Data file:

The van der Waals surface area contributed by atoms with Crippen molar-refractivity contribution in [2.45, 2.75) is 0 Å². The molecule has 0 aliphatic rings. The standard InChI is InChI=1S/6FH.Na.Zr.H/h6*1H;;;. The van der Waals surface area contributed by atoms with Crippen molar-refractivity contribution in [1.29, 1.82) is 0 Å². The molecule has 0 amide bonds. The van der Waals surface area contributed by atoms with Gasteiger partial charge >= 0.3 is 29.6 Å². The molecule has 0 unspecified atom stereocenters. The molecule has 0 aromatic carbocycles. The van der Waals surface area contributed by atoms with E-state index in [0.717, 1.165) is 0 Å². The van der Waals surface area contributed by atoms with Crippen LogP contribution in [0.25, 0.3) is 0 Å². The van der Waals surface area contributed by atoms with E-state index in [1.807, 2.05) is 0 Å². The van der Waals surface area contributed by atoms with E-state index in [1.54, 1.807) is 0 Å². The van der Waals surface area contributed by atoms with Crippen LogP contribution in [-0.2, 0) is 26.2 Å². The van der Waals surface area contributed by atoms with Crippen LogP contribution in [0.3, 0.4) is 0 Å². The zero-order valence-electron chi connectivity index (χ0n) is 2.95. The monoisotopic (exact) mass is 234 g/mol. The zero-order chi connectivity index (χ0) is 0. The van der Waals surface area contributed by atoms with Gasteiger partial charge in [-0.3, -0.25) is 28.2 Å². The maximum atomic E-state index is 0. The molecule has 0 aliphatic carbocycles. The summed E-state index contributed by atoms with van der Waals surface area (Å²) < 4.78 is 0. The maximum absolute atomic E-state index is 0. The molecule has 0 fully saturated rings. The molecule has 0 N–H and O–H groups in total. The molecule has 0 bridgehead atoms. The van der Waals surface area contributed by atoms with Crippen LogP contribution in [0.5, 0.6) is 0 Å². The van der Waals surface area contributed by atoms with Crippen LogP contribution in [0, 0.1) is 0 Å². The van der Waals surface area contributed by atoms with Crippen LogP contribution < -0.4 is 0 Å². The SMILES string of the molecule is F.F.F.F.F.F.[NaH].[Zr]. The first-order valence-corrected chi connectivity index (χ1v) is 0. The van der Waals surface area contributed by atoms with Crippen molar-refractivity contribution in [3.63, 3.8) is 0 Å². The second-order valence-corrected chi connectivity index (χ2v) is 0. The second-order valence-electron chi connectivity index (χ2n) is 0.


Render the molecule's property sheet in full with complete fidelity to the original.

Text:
The van der Waals surface area contributed by atoms with Crippen molar-refractivity contribution in [2.45, 2.75) is 0 Å². The molecule has 0 aliphatic rings. The standard InChI is InChI=1S/6FH.Na.Zr.H/h6*1H;;;. The van der Waals surface area contributed by atoms with Crippen molar-refractivity contribution in [1.29, 1.82) is 0 Å². The molecule has 0 amide bonds. The van der Waals surface area contributed by atoms with Gasteiger partial charge >= 0.3 is 29.6 Å². The molecule has 0 unspecified atom stereocenters. The molecule has 0 aromatic carbocycles. The van der Waals surface area contributed by atoms with E-state index in [0.717, 1.165) is 0 Å². The van der Waals surface area contributed by atoms with Crippen LogP contribution in [0.25, 0.3) is 0 Å². The van der Waals surface area contributed by atoms with E-state index in [1.807, 2.05) is 0 Å². The van der Waals surface area contributed by atoms with E-state index in [1.54, 1.807) is 0 Å². The van der Waals surface area contributed by atoms with Crippen LogP contribution in [-0.2, 0) is 26.2 Å². The van der Waals surface area contributed by atoms with Crippen LogP contribution in [0.3, 0.4) is 0 Å². The zero-order valence-electron chi connectivity index (χ0n) is 2.95. The monoisotopic (exact) mass is 234 g/mol. The zero-order chi connectivity index (χ0) is 0. The van der Waals surface area contributed by atoms with Gasteiger partial charge in [-0.3, -0.25) is 28.2 Å². The maximum atomic E-state index is 0. The molecule has 0 aliphatic carbocycles. The summed E-state index contributed by atoms with van der Waals surface area (Å²) < 4.78 is 0. The maximum absolute atomic E-state index is 0. The molecule has 0 fully saturated rings. The molecule has 0 N–H and O–H groups in total. The molecule has 0 bridgehead atoms. The van der Waals surface area contributed by atoms with Crippen LogP contribution in [0.5, 0.6) is 0 Å². The van der Waals surface area contributed by atoms with Crippen LogP contribution in [0, 0.1) is 0 Å². The van der Waals surface area contributed by atoms with Crippen LogP contribution < -0.4 is 0 Å². The SMILES string of the molecule is F.F.F.F.F.F.[NaH].[Zr]. The first-order valence-corrected chi connectivity index (χ1v) is 0. The van der Waals surface area contributed by atoms with Crippen molar-refractivity contribution in [3.63, 3.8) is 0 Å². The second-order valence-corrected chi connectivity index (χ2v) is 0. The second-order valence-electron chi connectivity index (χ2n) is 0.